Blood Transfusion during Dialysis - page 2
by Biggirl71 15,026 Views | 25 Comments
I am employed in the Quality department of an LTAC. We use contract dialysis nurses to come in and perform dialysis on our patients. I am reading through a chart today and I find out that she infused 2 units of blood in less than... Read More
- 0Jun 23, '11 by johwiklundRNwith ESRD , a BNP that elevated, and the +4 edema who's to say the patient wasn't heading towards respiratory failure secondary to the CHF anyway. The interventions easily could of had nothing to do with it, and I doubt the volume of 2 units set her into it. This sounds like a chronic problem, that if anything has been undermanaged over a long period of time.
As for the missing documentation, I would document that it is indeed missing from the chart, and make every effort to locate the notes, and/or the person responsible for it. I hope that is a regular thing
Sounds like a sick patient, and she can thankful she survived the failure if it was her wish to do so. Off the cuff remarks like the one in your post, detour actually qualified from wanting to contribute to your research if that is your intention. Lets keep it professional and respectful.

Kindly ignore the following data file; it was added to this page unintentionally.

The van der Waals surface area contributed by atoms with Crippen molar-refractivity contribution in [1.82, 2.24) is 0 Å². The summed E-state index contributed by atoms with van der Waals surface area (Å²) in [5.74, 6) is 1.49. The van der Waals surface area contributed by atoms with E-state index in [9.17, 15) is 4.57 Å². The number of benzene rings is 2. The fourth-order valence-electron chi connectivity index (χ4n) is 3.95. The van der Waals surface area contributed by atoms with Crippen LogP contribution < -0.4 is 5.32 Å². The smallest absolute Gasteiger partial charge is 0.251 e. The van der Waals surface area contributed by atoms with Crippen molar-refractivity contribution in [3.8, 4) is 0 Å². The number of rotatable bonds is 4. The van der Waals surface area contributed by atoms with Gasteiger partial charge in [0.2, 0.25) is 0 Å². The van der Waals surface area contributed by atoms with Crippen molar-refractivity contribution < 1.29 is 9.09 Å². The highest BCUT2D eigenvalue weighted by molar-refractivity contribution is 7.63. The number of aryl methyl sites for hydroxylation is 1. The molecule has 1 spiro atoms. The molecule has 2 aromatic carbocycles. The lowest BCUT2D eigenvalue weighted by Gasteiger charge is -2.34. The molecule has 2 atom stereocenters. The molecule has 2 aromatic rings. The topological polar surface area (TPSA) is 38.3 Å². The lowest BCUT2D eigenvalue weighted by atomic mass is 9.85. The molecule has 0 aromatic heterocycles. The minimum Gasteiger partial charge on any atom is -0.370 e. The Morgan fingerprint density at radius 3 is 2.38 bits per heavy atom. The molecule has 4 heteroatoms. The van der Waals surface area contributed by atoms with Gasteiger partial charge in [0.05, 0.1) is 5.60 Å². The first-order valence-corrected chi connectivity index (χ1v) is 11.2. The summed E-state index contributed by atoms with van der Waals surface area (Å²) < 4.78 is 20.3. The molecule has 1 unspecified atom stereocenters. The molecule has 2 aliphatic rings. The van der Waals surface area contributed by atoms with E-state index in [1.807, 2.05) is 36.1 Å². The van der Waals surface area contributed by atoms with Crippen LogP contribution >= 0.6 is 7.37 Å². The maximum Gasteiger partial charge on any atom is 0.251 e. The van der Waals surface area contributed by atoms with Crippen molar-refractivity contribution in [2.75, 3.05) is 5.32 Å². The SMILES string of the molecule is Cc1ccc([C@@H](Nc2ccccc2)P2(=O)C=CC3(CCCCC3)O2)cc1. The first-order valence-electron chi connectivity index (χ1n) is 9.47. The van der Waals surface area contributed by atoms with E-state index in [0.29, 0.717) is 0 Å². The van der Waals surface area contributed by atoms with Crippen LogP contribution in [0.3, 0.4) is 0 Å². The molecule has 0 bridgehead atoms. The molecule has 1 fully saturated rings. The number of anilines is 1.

- 0Jun 23, '11 by DeLana_RNI'm also a former dialysis nurse. As pp have said, blood can be given much faster on dialysis than via peripheral IV; however, I would try to give it over 30-45 min per unit, as a typical dialysis tx lasts at least 3 hours (it may be less in acutes, but rarely < 2 hours); but this doesn't mean it can't be given faster, as per the dialysis provider's protocol.
Lasix is usually not given to ESRD pts as the dialysis machine will take off excess fluid as programmed. In acutes (i.e., your setting) the nephrologist often determines the fluid removal goal, which will be part of the dialysis orders in the chart (or it may be something like "as tolerated"). Dialysis nurses (should) know to account for the fluid of the blood product by adding it to this goal; of course, if the pt is highly unstable during tx then no fluid may be removed and sometimes more has to be given (as NS) than can be removed; the tx sheet (which is apparently missing) should state this.
There should be a tx sheet; the acute/contract nurse has to provide a copy to his/her employer, and the original stays in the pt's chart. If you don't have it, you should be able to obtain it from the dialysis company.